JIMI HENDRIX: The Man, The Magic, The Truth – Reviewed by Mary Ishimoto Morris
Who is Sharon Lawrence, and why did she wait so long to write this new memoir/biography of Jimi Hendrix, who died at the age of 27 in 1970, but still topped Rolling Stone magazine’s 2003 list of the "100 Greatest Guitarists of All Time"?
Lawrence was not one of Hendrix’s girlfriends. Rather, as a young UPI entertainment reporter, she was introduced to the hot new star in 1968 by his publicist, Leslie Perrin, before a sold-out show at the Anaheim Convention Center. Familiar with his "somewhat terrifying image" from the British music press, she was surprised to find him "a shy, polite human being." After chatting with him for several minutes, she went out front to take in his show, and "the subdued fellow I’d just met [turned] into the most lascivious, outrageous, spectacular performer" she’d ever seen.
Hendrix phoned her a week later, and Lawrence became "a confidante, a sounding board, an actual friend who wasn’t involved in his career," someone who "felt that it was important to remember everything he said about his troubled formative years, his disappointments, his dreams, his goals, and his joy in and passion for music." She waited for years to write this book, thinking that time and experience might make her "see Jimi from a different point of view," but found instead that her sense of who he was remained the same.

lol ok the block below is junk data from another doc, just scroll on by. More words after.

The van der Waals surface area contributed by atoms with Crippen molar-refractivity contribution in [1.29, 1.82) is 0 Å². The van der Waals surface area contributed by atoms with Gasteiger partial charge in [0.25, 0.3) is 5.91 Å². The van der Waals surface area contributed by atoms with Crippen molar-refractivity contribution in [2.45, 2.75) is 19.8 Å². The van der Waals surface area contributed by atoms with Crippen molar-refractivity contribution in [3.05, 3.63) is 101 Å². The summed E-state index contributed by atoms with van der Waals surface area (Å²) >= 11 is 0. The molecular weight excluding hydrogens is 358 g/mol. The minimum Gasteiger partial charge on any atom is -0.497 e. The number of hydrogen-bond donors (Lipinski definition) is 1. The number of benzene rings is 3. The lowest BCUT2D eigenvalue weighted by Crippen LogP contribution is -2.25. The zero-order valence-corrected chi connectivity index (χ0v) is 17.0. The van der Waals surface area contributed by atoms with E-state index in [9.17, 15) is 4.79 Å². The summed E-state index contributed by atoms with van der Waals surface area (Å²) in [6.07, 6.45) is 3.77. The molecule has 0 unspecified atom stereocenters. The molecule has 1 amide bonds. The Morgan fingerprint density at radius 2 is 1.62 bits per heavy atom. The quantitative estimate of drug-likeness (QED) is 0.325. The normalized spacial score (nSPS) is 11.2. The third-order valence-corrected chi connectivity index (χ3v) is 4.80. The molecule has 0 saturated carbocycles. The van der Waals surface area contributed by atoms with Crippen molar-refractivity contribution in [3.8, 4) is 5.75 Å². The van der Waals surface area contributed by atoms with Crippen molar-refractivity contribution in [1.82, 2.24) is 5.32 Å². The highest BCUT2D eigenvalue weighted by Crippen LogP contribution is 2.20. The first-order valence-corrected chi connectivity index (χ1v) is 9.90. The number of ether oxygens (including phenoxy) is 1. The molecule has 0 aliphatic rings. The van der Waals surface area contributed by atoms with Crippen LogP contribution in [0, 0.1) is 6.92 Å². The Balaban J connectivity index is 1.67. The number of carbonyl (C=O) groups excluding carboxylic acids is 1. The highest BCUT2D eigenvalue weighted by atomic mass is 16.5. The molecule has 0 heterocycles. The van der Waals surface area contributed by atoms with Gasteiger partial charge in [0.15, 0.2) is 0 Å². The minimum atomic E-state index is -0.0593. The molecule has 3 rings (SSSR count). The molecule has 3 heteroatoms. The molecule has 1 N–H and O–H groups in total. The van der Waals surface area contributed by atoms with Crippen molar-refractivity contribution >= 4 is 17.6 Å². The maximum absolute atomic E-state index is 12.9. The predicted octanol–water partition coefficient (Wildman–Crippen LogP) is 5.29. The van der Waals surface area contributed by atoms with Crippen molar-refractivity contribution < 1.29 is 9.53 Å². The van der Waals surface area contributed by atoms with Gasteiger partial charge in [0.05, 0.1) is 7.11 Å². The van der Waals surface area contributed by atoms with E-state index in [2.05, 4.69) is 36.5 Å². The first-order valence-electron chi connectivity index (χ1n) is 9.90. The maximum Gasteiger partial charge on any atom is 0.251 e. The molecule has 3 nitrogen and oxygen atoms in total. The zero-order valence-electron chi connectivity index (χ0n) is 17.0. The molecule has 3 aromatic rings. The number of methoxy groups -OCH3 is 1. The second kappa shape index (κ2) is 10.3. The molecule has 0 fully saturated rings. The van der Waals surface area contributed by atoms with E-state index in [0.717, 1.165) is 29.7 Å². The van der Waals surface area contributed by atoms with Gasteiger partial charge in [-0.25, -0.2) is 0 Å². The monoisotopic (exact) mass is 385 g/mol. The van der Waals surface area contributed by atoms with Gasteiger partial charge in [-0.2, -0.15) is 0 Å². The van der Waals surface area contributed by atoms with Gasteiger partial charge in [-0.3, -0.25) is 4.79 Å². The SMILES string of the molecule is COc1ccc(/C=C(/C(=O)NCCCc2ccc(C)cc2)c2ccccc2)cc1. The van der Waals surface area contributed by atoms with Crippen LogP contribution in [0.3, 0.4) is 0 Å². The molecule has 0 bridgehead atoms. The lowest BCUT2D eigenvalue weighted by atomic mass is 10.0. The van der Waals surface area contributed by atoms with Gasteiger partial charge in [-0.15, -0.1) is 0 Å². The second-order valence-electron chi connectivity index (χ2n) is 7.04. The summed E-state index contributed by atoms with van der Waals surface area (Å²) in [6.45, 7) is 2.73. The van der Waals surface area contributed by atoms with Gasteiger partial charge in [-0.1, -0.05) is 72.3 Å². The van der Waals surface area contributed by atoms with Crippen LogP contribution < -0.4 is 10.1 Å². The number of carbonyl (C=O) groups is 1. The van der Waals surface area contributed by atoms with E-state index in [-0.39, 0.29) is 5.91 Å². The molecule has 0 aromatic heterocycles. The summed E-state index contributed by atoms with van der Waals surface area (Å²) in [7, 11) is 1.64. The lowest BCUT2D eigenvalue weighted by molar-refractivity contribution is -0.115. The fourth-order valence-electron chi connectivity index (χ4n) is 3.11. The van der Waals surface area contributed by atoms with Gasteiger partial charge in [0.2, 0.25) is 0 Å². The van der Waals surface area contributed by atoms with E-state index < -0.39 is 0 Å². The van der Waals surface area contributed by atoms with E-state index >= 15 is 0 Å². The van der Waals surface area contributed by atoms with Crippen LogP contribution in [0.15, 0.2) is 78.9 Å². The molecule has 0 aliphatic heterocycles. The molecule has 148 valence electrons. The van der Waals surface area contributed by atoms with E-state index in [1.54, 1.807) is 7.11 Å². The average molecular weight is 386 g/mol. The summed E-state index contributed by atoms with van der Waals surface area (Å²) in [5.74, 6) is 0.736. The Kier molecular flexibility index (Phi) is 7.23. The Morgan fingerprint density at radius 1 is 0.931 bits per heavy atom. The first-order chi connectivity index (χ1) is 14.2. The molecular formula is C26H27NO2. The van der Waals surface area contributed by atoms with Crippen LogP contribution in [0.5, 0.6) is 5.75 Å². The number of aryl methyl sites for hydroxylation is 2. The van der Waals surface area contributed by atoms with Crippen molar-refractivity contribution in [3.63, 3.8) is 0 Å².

Lawrence’s insightful rendering of Jimi Hendrix the human being is the first written by someone whom Hendrix apparently trusted with his deepest thoughts and feelings — about his music, family and career. Her Hendrix laughs, worries, shouts, cries, smokes, shares cherished photographs, talks about problems with his family, irons a shirt, flings furniture.